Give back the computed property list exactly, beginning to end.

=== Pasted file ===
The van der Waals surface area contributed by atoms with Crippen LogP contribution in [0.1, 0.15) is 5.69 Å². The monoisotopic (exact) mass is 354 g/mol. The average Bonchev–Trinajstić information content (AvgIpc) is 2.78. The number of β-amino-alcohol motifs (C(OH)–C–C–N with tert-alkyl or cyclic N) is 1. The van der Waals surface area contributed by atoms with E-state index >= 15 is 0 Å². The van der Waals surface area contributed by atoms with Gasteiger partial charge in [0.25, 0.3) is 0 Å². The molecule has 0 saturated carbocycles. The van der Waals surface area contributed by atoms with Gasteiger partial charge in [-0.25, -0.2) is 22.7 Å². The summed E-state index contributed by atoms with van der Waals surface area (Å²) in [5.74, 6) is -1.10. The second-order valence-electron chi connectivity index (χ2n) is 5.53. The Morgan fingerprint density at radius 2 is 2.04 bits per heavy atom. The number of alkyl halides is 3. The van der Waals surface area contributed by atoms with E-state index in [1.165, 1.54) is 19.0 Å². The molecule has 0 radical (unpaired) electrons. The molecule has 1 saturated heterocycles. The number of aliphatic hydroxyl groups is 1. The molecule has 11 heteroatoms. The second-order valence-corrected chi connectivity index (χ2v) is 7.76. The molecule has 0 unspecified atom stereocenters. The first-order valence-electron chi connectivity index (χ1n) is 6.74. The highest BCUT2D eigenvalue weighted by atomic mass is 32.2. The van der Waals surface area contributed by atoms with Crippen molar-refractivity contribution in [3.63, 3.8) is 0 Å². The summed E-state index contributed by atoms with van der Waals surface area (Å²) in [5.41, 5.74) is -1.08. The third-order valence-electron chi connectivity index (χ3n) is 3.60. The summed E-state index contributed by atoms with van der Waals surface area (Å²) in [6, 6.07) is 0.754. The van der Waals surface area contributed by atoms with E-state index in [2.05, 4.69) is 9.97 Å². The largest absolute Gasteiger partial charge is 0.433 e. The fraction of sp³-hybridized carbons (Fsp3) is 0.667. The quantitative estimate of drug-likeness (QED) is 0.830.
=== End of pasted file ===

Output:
The van der Waals surface area contributed by atoms with Crippen LogP contribution in [0.1, 0.15) is 5.69 Å². The monoisotopic (exact) mass is 354 g/mol. The average Bonchev–Trinajstić information content (AvgIpc) is 2.78. The number of β-amino-alcohol motifs (C(OH)–C–C–N with tert-alkyl or cyclic N) is 1. The van der Waals surface area contributed by atoms with E-state index >= 15 is 0 Å². The van der Waals surface area contributed by atoms with Gasteiger partial charge in [0.25, 0.3) is 0 Å². The molecule has 0 saturated carbocycles. The van der Waals surface area contributed by atoms with Gasteiger partial charge in [-0.25, -0.2) is 22.7 Å². The summed E-state index contributed by atoms with van der Waals surface area (Å²) in [5.74, 6) is -1.10. The second-order valence-electron chi connectivity index (χ2n) is 5.53. The Morgan fingerprint density at radius 2 is 2.04 bits per heavy atom. The number of alkyl halides is 3. The van der Waals surface area contributed by atoms with E-state index in [1.165, 1.54) is 19.0 Å². The molecule has 0 radical (unpaired) electrons. The molecule has 1 saturated heterocycles. The number of aliphatic hydroxyl groups is 1. The molecule has 11 heteroatoms. The second-order valence-corrected chi connectivity index (χ2v) is 7.76. The molecule has 0 unspecified atom stereocenters. The first-order valence-electron chi connectivity index (χ1n) is 6.74. The highest BCUT2D eigenvalue weighted by atomic mass is 32.2. The van der Waals surface area contributed by atoms with Crippen molar-refractivity contribution in [3.63, 3.8) is 0 Å². The summed E-state index contributed by atoms with van der Waals surface area (Å²) in [5.41, 5.74) is -1.08. The third-order valence-electron chi connectivity index (χ3n) is 3.60. The summed E-state index contributed by atoms with van der Waals surface area (Å²) in [6, 6.07) is 0.754. The van der Waals surface area contributed by atoms with E-state index in [2.05, 4.69) is 9.97 Å². The largest absolute Gasteiger partial charge is 0.433 e. The fraction of sp³-hybridized carbons (Fsp3) is 0.667. The quantitative estimate of drug-likeness (QED) is 0.830.